Diesel Books Becomes East Bay Booksellers

Rumors of College Avenue’s beloved Diesel bookstore going up for sale caused a bit of trepidation among booksellers and book buyers, who have long been weathering the Amazon storm. However, there is more to the story. Longtime Diesel owners John Evans and Allison Reid approached then-store manager Brad Johnson about selling Diesel—to him. As Johnson noted, “… Many people immediately see red flags when this kind of thing happens. ‘They must know something! Why else would they be selling?’” But, as Johnson also noted, the store’s previous owners maintained an environment of transparency such that all employees knew how much the store was bringing in, the ways in which it was struggling, and how to accomplish every task necessary in the store.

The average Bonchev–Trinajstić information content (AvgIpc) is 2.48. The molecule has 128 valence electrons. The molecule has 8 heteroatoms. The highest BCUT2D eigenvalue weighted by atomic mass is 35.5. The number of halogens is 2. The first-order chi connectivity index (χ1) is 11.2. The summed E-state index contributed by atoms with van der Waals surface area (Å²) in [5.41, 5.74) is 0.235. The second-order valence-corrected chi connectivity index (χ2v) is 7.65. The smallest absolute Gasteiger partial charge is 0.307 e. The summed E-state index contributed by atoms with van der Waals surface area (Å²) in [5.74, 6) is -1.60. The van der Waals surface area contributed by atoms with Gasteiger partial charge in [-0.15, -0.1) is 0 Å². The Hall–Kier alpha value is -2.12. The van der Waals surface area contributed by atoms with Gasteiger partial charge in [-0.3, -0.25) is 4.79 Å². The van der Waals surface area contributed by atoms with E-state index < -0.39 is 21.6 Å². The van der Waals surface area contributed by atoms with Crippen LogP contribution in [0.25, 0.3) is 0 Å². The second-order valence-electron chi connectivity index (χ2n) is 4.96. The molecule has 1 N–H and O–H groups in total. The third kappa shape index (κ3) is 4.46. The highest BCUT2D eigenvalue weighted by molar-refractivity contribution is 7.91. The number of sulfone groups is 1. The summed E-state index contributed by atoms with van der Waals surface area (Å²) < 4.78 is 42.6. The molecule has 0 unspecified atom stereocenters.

All that is to say that Johnson knew the store was moving in a healthy direction, as more consumers are committed to shopping locally, and independent bookstores are regaining some footing. But, if the store was doing well, why bother to sell at all? Johnson said Evans and Reid wanted to change at a healthy time, instead of being forced to pivot under duress. He said Evans and Reid “liked how

I’d been carrying myself as a manager of the store and the overall sense of ownership I took with the role. They also saw my love for bookselling and the East Bay as a reflection of themselves. Why not give it a try?”